Reformation Sunday

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Today is Reformation Sunday (except for the Orthodox who celebrate it next week*). That means it’s the nearest Sunday before October 31st, which was the day in 1517 on which Martin Luther—an incredibly brilliant if imperfect man—nailed his 95 Theses to the door of the church in Wittenberg, creating a stir which continues in motion to this day.

The notion of this as a holiday to celebrate is strange to some Christians, and I understand that well, having been brought up Roman Catholic and only in relatively recent years having learned to embrace the Lutheran I always was. Why celebrate schism? I have a simplistic way of looking at these matters, but I’ll share it since we’re going to press and there’s nothing else to put in this space.

“And I tell you, you are Peter, and on this rock I will build my church, and the gates of hell shall not prevail against it.” So says Jesus in Matthew 16:18, and in the original Greek in which it was written it is also a pun, since “Peter” is derived from “petros” meaning stone or rock. What exactly is that church—the church of Jesus Christ which he announced he would build that day? It is commonly understood as a source of sorrow that the church of Christ is divided, that Christians are divided, and such a division surely has to be a source of sorrow to some extent. However, the key question for this believer is this: At what point was the church “undivided” in our ordinary human terms? The Reformation was not the first incarnation of deep disagreement amongst people who otherwise agreed that Jesus is the Son of God and our redeemer. The Eastern Orthodox churches had split centuries before from the concentration of power in Rome. Even among the early church fathers, there was much disagreement and controversy. And then there’s this: While Jesus himself walked the earth, the gospels record that the apostles argued amongst themselves about who among them was “the greatest.” Jesus endeavored to correct them, and he had a great deal of influence in these matters, but still I believe that history does not record a period of time during which there was no serious disagreement amongst Christians over anything.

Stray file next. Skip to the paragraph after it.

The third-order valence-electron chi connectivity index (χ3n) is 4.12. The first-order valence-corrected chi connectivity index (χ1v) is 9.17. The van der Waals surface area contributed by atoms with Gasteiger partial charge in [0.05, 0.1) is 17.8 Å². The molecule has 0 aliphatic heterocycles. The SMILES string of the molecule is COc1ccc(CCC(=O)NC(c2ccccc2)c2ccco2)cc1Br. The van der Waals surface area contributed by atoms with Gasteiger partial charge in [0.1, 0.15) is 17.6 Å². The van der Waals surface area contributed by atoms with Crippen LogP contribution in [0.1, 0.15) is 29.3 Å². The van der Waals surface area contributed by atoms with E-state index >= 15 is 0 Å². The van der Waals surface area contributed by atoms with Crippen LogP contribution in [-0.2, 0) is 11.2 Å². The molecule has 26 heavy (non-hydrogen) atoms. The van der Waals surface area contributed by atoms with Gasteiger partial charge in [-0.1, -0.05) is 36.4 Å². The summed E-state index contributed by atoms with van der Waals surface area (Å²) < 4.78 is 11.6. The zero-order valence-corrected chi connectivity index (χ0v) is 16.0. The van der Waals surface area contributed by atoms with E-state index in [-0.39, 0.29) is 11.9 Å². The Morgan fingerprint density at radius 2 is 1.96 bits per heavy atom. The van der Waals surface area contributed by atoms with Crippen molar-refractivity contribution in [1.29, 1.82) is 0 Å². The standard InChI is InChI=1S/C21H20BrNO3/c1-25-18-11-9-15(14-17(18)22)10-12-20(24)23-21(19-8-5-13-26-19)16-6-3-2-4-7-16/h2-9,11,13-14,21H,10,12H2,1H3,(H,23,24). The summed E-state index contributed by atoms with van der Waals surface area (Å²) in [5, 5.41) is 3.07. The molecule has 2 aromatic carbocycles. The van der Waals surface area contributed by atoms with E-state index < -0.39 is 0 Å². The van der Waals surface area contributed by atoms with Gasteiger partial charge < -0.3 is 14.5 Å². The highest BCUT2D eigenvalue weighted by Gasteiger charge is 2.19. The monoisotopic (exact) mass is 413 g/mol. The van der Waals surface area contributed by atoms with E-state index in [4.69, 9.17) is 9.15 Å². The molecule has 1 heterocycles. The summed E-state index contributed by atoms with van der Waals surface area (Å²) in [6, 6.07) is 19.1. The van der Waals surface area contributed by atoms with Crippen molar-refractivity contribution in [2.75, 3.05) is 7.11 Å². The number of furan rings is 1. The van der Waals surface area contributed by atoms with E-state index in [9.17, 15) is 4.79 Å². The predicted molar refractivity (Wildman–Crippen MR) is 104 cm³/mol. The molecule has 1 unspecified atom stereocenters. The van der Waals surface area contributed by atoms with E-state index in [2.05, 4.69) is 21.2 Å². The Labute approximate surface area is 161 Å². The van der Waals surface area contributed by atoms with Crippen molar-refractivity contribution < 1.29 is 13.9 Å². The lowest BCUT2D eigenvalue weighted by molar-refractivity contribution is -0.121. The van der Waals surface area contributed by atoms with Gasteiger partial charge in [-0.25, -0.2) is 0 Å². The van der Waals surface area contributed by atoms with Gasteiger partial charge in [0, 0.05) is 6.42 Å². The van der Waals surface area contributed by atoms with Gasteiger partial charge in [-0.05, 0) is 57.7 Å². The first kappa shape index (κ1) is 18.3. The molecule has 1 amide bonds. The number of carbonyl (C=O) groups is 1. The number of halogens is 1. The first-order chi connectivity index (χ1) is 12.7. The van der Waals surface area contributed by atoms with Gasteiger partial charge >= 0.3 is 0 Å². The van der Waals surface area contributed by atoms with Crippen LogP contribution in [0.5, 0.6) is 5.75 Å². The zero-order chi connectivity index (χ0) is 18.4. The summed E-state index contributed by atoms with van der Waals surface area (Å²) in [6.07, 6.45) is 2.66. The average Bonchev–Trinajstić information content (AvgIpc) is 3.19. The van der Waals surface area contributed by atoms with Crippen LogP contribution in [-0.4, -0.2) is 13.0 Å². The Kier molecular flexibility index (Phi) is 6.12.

Perhaps, instead of the angst over disagreements, there ought to be a little more appreciation of the value of differing perspectives. Beginning with the Bible, after all, we are presented with a revelation that does not fit on a business card, but instead comprises many books of varying purpose, including the historical, the prayerful and the prophetic. Nothing can be extracted from it of which to say, “This is the whole.”

By 1517, the Roman Church had surely fallen victim to something that assails to varying degrees all churches at all times: a tyranny of human artifice over the Word of God. Martin Luther introduced a challenge to this that can be seen with hindsight as inevitable, in the context of the development of Western civilization, the printing press, and the Enlightenment. What has come out of this is not some perfect new institution, but a plethora of varying perspectives on the Word of God and on the Christian idea (that is, on Jesus Christ). The Protestant churches have had their own schisms, and in very recent years many Protestants look enviously to the Roman church which has held so steady in its catechism amidst the shifting fads of the masses and the profusion of strange modern doctrines. Yet the Catholic Church has its own ongoing burdens and challenges and many Catholics feel it has reformed far too little in some areas and far too much in others. I do respect those who will maintain that it is the One True Church, but I respectfully disagree. The one true church, I think, is a church we can neither label nor see, but one that Jesus leads all the same.

And so, the positive angle on the whole question, which I choose to adopt today, is that all of the various Christian perspectives, taken together, give us who call ourselves Christian at least a small glimpse of the overwhelming beauty of the truth. And today, here’s to Martin Luther for getting so much of the spade work done back in the sixteenth century.

*That was a joke and a pretty good one I must say.

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